Jan 19, 2017
Timing It Right
Susan Crowell

To get the most out of what they eat, athletes need a daily eating plan. Spreading meals and snacks properly throughout the day and athletes should aim for three meals and three snacks per day to maintain their energy levels and concentration.

This begins with breakfast, which should include sources of both carbohydrate and protein. A go-to breakfast option for many high school athletes is cereal and juice. However, the high amount of carbohydrate in this meal will spike their blood sugar, causing energy levels to crash about 45 minutes later. Adding protein with Greek yogurt, a hard-boiled egg, string cheese, cottage cheese, or peanut or nut butter will give breakfast the staying power athletes need.

To maintain energy between meals, I encourage athletes to bring healthy snacks to school, such as fruit, peanut butter or nut butter sandwiches or crackers, healthy trail mix, string cheese, and protein bars. They can eat them between classes and before their after-school practices or games.

When it comes to meal timing before and after competitions, I encourages athletes to start early. Timing of meals and snacks will vary depending upon the athlete’s toleration to food before the event and should be adjusted accordingly. Here is a sample pre- and post-competition fueling plan:

• Four to five hours before the event: The athlete has a big meal consisting of 100 to 200 grams of carbs and 20 to 30 grams of protein. A good option is two cups of whole grain pasta with one cup of marinara sauce with meat, one breadstick, one cup of vegetables, one apple or one cup of fruit, and 16 ounces of low fat or skim milk.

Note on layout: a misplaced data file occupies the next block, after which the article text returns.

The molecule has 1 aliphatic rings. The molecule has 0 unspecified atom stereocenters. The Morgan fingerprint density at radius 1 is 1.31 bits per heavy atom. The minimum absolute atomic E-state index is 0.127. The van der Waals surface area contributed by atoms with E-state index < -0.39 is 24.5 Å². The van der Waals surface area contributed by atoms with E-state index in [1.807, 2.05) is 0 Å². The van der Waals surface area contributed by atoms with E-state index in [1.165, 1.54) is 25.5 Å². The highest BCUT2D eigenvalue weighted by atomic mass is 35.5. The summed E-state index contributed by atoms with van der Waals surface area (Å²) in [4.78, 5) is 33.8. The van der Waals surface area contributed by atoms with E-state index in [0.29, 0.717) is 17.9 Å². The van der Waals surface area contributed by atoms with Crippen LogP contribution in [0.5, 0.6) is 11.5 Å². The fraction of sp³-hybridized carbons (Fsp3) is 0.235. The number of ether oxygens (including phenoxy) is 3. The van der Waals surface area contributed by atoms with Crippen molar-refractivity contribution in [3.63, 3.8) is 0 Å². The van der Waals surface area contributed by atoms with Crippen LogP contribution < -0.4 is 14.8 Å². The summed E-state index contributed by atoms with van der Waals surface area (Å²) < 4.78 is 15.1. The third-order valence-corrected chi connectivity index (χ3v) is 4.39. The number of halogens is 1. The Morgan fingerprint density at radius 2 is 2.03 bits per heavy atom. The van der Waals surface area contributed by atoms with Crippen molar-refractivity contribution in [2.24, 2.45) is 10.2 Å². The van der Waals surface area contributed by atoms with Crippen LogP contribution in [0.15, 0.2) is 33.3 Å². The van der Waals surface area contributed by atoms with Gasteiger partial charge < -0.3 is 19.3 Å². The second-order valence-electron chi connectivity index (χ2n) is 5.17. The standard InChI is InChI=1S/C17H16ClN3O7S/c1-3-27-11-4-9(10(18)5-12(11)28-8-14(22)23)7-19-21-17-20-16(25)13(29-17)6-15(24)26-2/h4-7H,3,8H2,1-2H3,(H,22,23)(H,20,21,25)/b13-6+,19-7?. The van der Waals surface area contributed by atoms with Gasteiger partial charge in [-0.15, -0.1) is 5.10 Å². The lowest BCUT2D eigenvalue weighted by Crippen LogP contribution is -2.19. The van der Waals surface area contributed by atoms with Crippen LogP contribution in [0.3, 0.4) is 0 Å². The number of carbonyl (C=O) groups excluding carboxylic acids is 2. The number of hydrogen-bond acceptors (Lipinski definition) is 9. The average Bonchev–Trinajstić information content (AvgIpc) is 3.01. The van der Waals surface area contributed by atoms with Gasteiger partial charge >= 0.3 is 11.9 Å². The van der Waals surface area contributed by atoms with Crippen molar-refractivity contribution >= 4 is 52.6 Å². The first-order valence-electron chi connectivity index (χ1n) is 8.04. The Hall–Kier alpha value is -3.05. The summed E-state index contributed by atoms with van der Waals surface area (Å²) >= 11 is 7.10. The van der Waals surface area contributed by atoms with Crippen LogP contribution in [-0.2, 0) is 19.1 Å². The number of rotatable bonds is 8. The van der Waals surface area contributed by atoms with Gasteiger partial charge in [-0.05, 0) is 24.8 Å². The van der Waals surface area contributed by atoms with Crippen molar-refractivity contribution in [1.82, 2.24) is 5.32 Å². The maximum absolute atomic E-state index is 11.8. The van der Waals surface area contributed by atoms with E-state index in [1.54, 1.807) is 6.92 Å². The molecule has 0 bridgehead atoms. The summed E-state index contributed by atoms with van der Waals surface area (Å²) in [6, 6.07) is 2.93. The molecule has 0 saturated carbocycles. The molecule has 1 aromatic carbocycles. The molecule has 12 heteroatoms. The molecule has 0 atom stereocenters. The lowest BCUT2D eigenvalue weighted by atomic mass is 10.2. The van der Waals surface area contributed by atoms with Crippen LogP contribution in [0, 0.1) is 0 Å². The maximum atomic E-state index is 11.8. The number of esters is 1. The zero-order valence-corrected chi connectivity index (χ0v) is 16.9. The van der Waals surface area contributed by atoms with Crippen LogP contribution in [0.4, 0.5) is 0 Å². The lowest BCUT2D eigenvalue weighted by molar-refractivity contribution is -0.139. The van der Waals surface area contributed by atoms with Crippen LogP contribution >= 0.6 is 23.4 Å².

• Two to three hours before the event: The athlete eats a lighter meal of 30 to 40 grams of carbs and seven to 14 grams of protein. This could include a turkey, tuna, or chicken breast sandwich with fruit and water.

• Half-hour to an hour before the event: The athlete has a small snack of 15 to 30 grams of carbs and no protein or fat, as these nutrients take a long time to be digested. A good choice is a piece of fruit or pretzels with eight to 16 ounces of water.

• Fifteen to 60 minutes after the event: The athlete gets a recovery snack or meal to replace lost fuel, repair damaged muscle, and stimulate new muscle tissue. A snack could be crackers with nut butter, low fat chocolate milk, and a banana, while a meal could consist of a rice bowl with beans, chicken, salsa, and avocado, and milk.

Susan Crowell, MS, RD, LD, CDE, is a Registered Dietitian for HealthPartners Lakeview Hospital in Stillwater, Minn., and serves as an advisor to PowerUp, a community-wide youth health and wellness initiative. She has been working with the Stillwater School District's nutrition counseling program since 1999.

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